Signal transduction How does one cell send a message to another? How does the cell respond?
The cell “signal” is a chemical (can be a gas) It binds to a specific receptor on the target cell Response mechanisms are activated in the target cell Response often involves gene transcription
Paracrine signaling cytokines inflammation “Autocrine”- sometimes released chemical acts on the cell itself Endocrine (hormonal) signaling chemical is released into blood or other circulatory fluid often produced by specialized glands
Synaptic signaling- in nervous system electrical signal transmitted along specialized nerve cell membrane Conducting cell: neuron Most animals have a nervous system: they vary in complexity but they all a.receive information from the environment b. process the information c. trigger a response (usually from muscles or glands)
Types of neurons (in vertebrates): Interneuron- located entirely within CNS, integrates functions in CNS Sensory (from sensory receptor to CNS) Motor (from CNS to effector organ) somatic- stimulates skeletal muscles autonomic- affects smooth and cardiac muscle, also glandular secretion
Parts of a neuron Cell body- contains the nucleus and other organelles Dendrites- transmit electrical impulses TO the cell body Axon- transmits impulse AWAY from the cell body axons can be several feet long “Axon hillock” is located near the cell body nerve impulses originate there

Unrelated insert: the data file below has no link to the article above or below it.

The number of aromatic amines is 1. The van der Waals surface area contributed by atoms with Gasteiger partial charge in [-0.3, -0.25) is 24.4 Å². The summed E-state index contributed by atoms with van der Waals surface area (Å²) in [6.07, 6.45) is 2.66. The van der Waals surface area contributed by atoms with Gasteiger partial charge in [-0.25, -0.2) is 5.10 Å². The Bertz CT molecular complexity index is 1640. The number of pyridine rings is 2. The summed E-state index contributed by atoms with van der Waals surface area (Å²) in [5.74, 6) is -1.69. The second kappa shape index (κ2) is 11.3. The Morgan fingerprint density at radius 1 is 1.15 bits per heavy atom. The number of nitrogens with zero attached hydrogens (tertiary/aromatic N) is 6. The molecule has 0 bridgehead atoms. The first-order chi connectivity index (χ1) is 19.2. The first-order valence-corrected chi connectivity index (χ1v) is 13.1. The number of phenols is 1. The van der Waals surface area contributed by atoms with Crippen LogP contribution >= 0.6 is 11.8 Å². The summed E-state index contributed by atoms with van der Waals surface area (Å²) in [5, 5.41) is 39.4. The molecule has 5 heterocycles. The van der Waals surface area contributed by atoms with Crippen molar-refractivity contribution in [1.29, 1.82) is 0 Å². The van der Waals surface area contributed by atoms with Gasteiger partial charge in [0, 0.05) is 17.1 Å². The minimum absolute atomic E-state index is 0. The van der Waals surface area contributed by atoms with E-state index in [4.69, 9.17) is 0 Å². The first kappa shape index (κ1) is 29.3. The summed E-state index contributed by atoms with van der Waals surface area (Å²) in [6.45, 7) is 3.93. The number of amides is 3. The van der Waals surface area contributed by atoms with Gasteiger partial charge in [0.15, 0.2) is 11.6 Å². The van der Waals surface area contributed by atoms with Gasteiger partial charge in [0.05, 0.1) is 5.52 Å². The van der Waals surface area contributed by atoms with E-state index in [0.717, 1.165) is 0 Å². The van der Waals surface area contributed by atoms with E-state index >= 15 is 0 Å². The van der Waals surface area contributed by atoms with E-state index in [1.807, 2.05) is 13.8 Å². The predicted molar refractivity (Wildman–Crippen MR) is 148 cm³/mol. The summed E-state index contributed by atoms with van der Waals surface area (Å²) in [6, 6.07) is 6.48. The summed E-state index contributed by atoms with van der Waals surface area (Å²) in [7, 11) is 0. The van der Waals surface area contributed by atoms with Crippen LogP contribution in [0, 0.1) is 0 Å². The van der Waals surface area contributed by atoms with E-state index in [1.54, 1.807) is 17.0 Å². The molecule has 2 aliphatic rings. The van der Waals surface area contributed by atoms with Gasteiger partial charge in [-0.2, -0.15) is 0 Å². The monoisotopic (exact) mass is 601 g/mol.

Structures of neurons sensory retina motor
Electrical activity in axons Resting membrane potential in neurons is –70 mV Large negatively charged molecules inside the cell Positively charged ions outside the cell (more Na out than K in) All cells have a membrane potential, but nerve, muscle and a few other types of cells have electrical excitability
Permeability to ion changes Occurs in a very small area on the membrane Depolarization- potential difference approaches zero Repolarization- back to the resting potential Hyperpolarization- potential difference increases positive charges leave cell negative charges enter cell
Gated ion channels for K and Na (lots of these at axon hillock) Resting cell is more permeable to K than Na Depolarization- membrane becomes permeable to Na, and Na can diffuse into cell After Na gates close, K gates open and K diffuses out of the cell
Action potentials When completed, Na/K pumps restore balance of the ions Takes place on a very small part of membrane occurrence is rapid
Action potentials are very rapid Inactivation occurs until membranes are repolarized Stronger stimuli stimulate more and more axons (more action potentials are stimulated, but their amplitude does not change)
Conduction of nerve impulses Unmyelinated axon- wave of action potentials spreads along length of axon Amplitude of action potential does not change Myelinated axon- conduction rate is much faster
Synapse- connection between a neuron and a second cell From presynaptic to postsynaptic neuron Release of neurotransmitters (chemicals) A few electrical synapses in nervous system, In smooth muscle and heart gap junctions